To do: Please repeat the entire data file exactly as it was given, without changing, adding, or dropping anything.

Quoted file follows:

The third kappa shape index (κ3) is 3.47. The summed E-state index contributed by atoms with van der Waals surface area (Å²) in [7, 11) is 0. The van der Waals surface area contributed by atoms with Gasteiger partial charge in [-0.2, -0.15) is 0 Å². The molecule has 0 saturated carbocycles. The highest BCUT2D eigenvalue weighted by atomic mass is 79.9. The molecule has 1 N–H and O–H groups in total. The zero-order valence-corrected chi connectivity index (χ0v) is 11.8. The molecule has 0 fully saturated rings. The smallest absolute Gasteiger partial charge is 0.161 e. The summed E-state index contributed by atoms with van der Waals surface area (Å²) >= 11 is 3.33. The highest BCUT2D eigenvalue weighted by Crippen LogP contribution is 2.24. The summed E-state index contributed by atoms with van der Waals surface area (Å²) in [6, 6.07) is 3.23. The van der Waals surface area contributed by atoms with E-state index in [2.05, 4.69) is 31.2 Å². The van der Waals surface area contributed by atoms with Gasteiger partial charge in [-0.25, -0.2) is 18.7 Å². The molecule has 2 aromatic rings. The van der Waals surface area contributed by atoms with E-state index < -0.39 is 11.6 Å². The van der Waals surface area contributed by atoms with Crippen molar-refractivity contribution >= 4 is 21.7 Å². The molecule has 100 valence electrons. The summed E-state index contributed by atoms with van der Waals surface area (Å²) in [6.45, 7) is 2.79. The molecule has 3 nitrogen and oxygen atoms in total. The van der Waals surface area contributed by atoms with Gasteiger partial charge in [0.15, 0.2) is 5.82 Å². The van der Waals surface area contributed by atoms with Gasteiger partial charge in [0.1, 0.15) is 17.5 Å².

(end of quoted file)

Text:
The third kappa shape index (κ3) is 3.47. The summed E-state index contributed by atoms with van der Waals surface area (Å²) in [7, 11) is 0. The van der Waals surface area contributed by atoms with Gasteiger partial charge in [-0.2, -0.15) is 0 Å². The molecule has 0 saturated carbocycles. The highest BCUT2D eigenvalue weighted by atomic mass is 79.9. The molecule has 1 N–H and O–H groups in total. The zero-order valence-corrected chi connectivity index (χ0v) is 11.8. The molecule has 0 fully saturated rings. The smallest absolute Gasteiger partial charge is 0.161 e. The summed E-state index contributed by atoms with van der Waals surface area (Å²) >= 11 is 3.33. The highest BCUT2D eigenvalue weighted by Crippen LogP contribution is 2.24. The summed E-state index contributed by atoms with van der Waals surface area (Å²) in [6, 6.07) is 3.23. The van der Waals surface area contributed by atoms with E-state index in [2.05, 4.69) is 31.2 Å². The van der Waals surface area contributed by atoms with Gasteiger partial charge in [-0.25, -0.2) is 18.7 Å². The molecule has 2 aromatic rings. The van der Waals surface area contributed by atoms with E-state index < -0.39 is 11.6 Å². The van der Waals surface area contributed by atoms with Crippen molar-refractivity contribution >= 4 is 21.7 Å². The molecule has 100 valence electrons. The summed E-state index contributed by atoms with van der Waals surface area (Å²) in [6.45, 7) is 2.79. The molecule has 3 nitrogen and oxygen atoms in total. The van der Waals surface area contributed by atoms with Gasteiger partial charge in [0.15, 0.2) is 5.82 Å². The van der Waals surface area contributed by atoms with Gasteiger partial charge in [0.1, 0.15) is 17.5 Å².